F2 will make sure new 2024 car “is not going to be an issue for female drivers” · RaceFans

Formula 2’s new chassis for 2024 will be designed to better suit female racing drivers as well as males, the series’ CEO Bruno Michel has confirmed.

FIA president Mohammed Ben Sulayem told media last month that future junior single-seater cars “had to accommodate” for the physical differences between men and women. Michel told media including RaceFans work is already underway with FIA technical figures to meet that goal.

“We are taking that very seriously, of course, and especially because it’s coming from Ben Sulayem,” Michel said.

Some female racing drivers have described F1 cars as being easier to handle than the machines used in support series because the top-flight machines have power steering. Tatiana Calderon, who returned to F2 this year, is among those to have made that observation.

Tatiana Calderon, Sauber, Circuit of the Americas, 2018
Report: F1 car feels more comfortable than F2 or GP3 – Calderon

W Series champion Jamie Chadwick has voiced concerns about the physicality of high-level single-seater cars and found it difficult to use a standard steering rack in Formula Regional whenever W Series’ lighter one was not in place, to the point where it had “scared me off ever struggling physically in a car”.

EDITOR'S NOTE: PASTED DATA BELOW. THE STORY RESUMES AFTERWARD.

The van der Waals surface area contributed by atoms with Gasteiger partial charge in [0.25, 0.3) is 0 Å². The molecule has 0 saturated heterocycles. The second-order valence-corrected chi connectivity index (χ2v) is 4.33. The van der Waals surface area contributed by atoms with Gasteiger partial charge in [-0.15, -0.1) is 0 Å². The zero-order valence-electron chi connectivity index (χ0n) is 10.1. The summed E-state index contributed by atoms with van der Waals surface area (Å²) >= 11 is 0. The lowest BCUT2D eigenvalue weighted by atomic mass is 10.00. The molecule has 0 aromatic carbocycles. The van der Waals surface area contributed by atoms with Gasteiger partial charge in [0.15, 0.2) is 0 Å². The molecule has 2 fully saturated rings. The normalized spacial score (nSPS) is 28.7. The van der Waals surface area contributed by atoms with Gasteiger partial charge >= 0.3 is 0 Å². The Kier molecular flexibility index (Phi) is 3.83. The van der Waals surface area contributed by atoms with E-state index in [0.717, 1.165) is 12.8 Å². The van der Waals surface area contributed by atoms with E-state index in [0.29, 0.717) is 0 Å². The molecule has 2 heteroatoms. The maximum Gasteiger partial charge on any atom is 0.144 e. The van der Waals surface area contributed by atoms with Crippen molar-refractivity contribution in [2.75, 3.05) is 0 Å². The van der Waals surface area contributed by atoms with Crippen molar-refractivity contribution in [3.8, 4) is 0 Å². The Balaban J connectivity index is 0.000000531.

But Michel is now “working very closely with the FIA” on the next cars for F2 and for Formula 3 – the latter due in 2025 – and says power steering “of course, is something that we’re looking into” if it can viably be incorporated while meeting other design targets.

There are no women among the current roster of drivers F2 calls upon to drive its development car, and who would likely be responsible for the first on-track testing of the upcoming new design.

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“We will see what we have to do in regards of the conclusions that we will make on this new car,” Michel continued. “We know that we need to make sure that it’s not going to be an issue for female drivers, for sure. That’s the whole idea of what we are doing.

Calderon returned to Formula 2 this year

“But on the other end, we don’t want to complex-ify the car if we don’t need to do it. So it’s always something, it’s a tricky one. But we’ll make the right decision and, as I said, we will make the decision with the FIA.”

Costs will influence whether F2 deems power steering suitable to add to its cars. Other elements of car design are a priority for the series’ operating company Formula Motorsport Limited to ensure teams will want to purchase the package and can run at a sustainable cost level. There is also an onus on maintaining the series’ relevance to modern Formula 1 cars.

“It’s always what we’re trying to do, because we used to develop one car every three years, and for economic reasons we’ve developed this one, for instance, for six years,” Michel explained. “So it’s a quite dated car. Now what are you expecting from a car after the F2 level?”

Michel has three key design considerations for F2’s next chassis, beginning with “a car that fits all the safety standards that the FIA is developing.